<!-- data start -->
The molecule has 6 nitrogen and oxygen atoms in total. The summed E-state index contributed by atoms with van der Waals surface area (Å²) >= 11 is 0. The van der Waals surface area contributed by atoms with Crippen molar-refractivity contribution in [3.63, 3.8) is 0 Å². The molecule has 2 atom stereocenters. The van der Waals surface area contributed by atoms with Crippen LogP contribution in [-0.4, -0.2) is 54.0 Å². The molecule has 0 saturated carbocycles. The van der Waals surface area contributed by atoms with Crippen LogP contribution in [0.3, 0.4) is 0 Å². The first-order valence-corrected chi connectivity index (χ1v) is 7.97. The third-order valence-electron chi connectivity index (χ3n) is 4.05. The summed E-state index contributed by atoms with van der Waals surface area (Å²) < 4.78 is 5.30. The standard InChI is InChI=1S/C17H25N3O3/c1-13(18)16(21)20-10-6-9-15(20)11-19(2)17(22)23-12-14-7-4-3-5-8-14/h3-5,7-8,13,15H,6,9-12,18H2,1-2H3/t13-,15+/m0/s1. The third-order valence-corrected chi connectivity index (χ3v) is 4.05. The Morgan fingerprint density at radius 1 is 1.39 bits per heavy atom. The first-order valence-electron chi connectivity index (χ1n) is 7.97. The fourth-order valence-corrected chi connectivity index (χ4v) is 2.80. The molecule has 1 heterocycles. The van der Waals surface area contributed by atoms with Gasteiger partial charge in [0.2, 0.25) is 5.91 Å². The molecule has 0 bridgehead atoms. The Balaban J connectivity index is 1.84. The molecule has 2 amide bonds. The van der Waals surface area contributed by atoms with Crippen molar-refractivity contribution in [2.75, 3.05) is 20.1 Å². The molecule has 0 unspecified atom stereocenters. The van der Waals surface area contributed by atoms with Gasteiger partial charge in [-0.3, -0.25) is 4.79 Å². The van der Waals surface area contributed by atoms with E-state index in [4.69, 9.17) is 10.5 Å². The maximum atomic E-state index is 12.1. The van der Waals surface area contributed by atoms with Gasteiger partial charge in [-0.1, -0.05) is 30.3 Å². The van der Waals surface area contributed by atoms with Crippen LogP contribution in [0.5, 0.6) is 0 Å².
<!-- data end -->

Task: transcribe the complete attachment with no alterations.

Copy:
The molecule has 6 nitrogen and oxygen atoms in total. The summed E-state index contributed by atoms with van der Waals surface area (Å²) >= 11 is 0. The van der Waals surface area contributed by atoms with Crippen molar-refractivity contribution in [3.63, 3.8) is 0 Å². The molecule has 2 atom stereocenters. The van der Waals surface area contributed by atoms with Crippen LogP contribution in [-0.4, -0.2) is 54.0 Å². The molecule has 0 saturated carbocycles. The van der Waals surface area contributed by atoms with Crippen LogP contribution in [0.3, 0.4) is 0 Å². The first-order valence-corrected chi connectivity index (χ1v) is 7.97. The third-order valence-electron chi connectivity index (χ3n) is 4.05. The summed E-state index contributed by atoms with van der Waals surface area (Å²) < 4.78 is 5.30. The standard InChI is InChI=1S/C17H25N3O3/c1-13(18)16(21)20-10-6-9-15(20)11-19(2)17(22)23-12-14-7-4-3-5-8-14/h3-5,7-8,13,15H,6,9-12,18H2,1-2H3/t13-,15+/m0/s1. The third-order valence-corrected chi connectivity index (χ3v) is 4.05. The Morgan fingerprint density at radius 1 is 1.39 bits per heavy atom. The first-order valence-electron chi connectivity index (χ1n) is 7.97. The fourth-order valence-corrected chi connectivity index (χ4v) is 2.80. The molecule has 1 heterocycles. The van der Waals surface area contributed by atoms with Gasteiger partial charge in [0.2, 0.25) is 5.91 Å². The molecule has 0 bridgehead atoms. The Balaban J connectivity index is 1.84. The molecule has 2 amide bonds. The van der Waals surface area contributed by atoms with Crippen molar-refractivity contribution in [2.75, 3.05) is 20.1 Å². The molecule has 0 unspecified atom stereocenters. The van der Waals surface area contributed by atoms with Gasteiger partial charge in [-0.3, -0.25) is 4.79 Å². The van der Waals surface area contributed by atoms with E-state index in [4.69, 9.17) is 10.5 Å². The maximum atomic E-state index is 12.1. The van der Waals surface area contributed by atoms with Gasteiger partial charge in [-0.1, -0.05) is 30.3 Å². The van der Waals surface area contributed by atoms with Crippen LogP contribution in [0.5, 0.6) is 0 Å².